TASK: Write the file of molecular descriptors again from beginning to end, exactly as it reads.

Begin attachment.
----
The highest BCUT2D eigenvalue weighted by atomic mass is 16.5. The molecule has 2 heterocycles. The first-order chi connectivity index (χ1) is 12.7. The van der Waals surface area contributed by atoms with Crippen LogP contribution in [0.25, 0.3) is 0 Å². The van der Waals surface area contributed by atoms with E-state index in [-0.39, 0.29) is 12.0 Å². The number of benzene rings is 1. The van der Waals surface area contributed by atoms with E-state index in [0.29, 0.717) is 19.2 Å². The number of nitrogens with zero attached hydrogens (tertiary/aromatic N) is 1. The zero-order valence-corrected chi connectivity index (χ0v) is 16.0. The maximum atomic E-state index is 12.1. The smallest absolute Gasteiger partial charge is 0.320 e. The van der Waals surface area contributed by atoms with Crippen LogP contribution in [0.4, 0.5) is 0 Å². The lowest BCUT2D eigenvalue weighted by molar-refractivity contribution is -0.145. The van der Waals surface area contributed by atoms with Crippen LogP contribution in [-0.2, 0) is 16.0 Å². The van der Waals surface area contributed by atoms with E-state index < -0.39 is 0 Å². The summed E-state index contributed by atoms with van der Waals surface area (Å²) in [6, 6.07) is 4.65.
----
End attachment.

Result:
The highest BCUT2D eigenvalue weighted by atomic mass is 16.5. The molecule has 2 heterocycles. The first-order chi connectivity index (χ1) is 12.7. The van der Waals surface area contributed by atoms with Crippen LogP contribution in [0.25, 0.3) is 0 Å². The van der Waals surface area contributed by atoms with E-state index in [-0.39, 0.29) is 12.0 Å². The number of benzene rings is 1. The van der Waals surface area contributed by atoms with E-state index in [0.29, 0.717) is 19.2 Å². The number of nitrogens with zero attached hydrogens (tertiary/aromatic N) is 1. The zero-order valence-corrected chi connectivity index (χ0v) is 16.0. The maximum atomic E-state index is 12.1. The smallest absolute Gasteiger partial charge is 0.320 e. The van der Waals surface area contributed by atoms with Crippen LogP contribution in [0.4, 0.5) is 0 Å². The lowest BCUT2D eigenvalue weighted by molar-refractivity contribution is -0.145. The van der Waals surface area contributed by atoms with Crippen LogP contribution in [-0.2, 0) is 16.0 Å². The van der Waals surface area contributed by atoms with E-state index < -0.39 is 0 Å². The summed E-state index contributed by atoms with van der Waals surface area (Å²) in [6, 6.07) is 4.65.